With this reality staring us in the face, we have two options. We can essentially give up and live in defeat or we can take life by the horns and live it the way we were meant to live it! If there’s something you truly want to accomplish in life, start by writing it down. See what it looks like on paper. Once you see your idea written down, ask yourself if this thing is doable. If the answer is yes, create an action plan. Doing a little something every day toward your goal will eventually result in your arriving at your destination. It takes awhile to drive from New York to San Francisco, but the only way to get there is one road at a time.

Part of this self-awareness process is figuring out what’s important to us. Since we’ve already figured out that we spend the majority of our time at work and at home, start by identifying if these two places are energy givers or energy suckers. If you dread going to work, or you don’t like the house or neighborhood you live in, then it’s time for some serious introspection. The key is matching your drivers, also known as motivators or values, with the things you do most. If you do things you enjoy doing, it will give you energy rather than take energy from you. The more energy you get, the more productive you will be. It becomes a positive cycle.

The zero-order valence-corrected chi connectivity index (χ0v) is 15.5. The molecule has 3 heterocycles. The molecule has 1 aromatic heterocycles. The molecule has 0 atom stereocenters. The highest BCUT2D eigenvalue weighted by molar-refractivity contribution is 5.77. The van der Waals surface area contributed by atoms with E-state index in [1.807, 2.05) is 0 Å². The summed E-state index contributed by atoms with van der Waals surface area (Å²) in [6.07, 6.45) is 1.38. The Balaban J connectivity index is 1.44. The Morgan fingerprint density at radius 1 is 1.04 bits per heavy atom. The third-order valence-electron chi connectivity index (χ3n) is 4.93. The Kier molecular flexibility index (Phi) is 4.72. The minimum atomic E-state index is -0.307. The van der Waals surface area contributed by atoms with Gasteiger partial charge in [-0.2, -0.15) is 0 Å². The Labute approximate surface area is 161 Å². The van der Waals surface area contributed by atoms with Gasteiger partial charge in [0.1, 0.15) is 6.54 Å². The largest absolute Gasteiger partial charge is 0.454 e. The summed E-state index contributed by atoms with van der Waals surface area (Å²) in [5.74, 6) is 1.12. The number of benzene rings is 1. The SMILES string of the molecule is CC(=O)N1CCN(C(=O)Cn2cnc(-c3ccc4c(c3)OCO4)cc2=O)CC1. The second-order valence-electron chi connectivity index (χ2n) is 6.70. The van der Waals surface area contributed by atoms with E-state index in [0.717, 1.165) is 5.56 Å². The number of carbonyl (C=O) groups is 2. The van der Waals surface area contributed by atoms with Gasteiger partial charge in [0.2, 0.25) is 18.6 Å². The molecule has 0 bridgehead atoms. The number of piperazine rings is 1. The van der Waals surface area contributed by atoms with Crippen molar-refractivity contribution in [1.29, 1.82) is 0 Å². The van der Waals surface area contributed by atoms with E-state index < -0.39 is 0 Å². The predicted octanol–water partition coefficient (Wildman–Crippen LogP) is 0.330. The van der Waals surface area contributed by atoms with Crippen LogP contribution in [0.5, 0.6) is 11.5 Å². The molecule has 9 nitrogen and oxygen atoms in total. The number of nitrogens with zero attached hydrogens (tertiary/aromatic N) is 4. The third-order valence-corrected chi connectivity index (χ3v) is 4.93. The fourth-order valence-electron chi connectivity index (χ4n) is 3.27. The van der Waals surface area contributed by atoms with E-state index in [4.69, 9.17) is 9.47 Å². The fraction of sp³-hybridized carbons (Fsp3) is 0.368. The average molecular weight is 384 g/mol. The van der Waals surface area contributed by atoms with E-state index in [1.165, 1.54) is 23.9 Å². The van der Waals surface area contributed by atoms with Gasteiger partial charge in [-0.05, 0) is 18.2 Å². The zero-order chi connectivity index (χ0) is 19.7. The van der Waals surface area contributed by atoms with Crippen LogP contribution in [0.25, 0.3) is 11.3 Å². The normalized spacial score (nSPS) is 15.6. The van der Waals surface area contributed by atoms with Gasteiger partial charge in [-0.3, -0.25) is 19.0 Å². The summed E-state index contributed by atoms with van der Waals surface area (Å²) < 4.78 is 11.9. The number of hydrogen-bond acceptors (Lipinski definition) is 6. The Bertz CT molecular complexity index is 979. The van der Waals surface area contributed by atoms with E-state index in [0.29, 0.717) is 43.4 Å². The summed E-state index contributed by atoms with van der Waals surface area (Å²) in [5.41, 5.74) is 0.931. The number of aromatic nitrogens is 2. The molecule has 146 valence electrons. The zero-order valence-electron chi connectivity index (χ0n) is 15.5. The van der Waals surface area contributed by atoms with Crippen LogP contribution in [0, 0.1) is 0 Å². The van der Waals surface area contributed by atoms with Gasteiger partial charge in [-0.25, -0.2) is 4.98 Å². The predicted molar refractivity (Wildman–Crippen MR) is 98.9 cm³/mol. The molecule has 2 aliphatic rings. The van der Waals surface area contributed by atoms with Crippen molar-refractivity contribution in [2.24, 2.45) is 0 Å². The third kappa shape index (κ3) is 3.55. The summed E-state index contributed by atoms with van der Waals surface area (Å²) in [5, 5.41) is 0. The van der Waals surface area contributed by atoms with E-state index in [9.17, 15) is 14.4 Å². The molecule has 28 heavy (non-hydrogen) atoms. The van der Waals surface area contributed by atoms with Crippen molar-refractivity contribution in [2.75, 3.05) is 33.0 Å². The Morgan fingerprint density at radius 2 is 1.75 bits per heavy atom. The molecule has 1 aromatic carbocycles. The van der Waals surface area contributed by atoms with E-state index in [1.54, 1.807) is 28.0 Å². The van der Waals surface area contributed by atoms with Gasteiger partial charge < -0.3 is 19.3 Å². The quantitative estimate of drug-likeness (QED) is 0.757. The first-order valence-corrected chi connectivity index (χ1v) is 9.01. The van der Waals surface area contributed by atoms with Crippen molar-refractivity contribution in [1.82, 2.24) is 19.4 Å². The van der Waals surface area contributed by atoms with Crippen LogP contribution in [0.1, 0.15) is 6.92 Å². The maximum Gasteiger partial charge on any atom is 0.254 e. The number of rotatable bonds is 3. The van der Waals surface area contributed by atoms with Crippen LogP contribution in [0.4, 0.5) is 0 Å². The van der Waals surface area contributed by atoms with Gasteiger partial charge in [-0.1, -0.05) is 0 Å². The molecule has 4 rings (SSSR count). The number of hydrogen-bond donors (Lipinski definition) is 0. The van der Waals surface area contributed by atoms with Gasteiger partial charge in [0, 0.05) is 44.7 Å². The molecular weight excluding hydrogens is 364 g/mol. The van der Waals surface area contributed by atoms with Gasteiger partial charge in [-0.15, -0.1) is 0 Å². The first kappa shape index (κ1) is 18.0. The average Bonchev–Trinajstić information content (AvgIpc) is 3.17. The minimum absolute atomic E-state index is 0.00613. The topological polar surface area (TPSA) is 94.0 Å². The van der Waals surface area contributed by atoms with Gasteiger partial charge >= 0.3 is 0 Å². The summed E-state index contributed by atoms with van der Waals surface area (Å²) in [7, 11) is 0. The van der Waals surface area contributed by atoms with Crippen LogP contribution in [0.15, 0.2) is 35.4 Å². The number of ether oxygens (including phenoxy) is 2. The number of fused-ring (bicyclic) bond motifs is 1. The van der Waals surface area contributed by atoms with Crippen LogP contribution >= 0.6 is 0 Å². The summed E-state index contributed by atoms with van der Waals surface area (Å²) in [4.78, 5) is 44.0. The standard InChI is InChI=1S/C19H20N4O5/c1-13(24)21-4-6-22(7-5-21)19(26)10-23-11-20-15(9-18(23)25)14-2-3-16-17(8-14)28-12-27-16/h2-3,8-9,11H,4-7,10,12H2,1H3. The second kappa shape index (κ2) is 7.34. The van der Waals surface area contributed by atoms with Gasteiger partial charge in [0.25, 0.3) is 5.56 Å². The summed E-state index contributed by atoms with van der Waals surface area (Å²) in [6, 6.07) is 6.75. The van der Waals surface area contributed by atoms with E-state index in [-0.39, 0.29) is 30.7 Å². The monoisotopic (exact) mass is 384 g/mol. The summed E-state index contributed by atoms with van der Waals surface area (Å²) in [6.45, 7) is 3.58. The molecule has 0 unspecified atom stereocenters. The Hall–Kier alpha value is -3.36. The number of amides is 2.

Here are some considerations to think about as you dive deeply into self-awareness.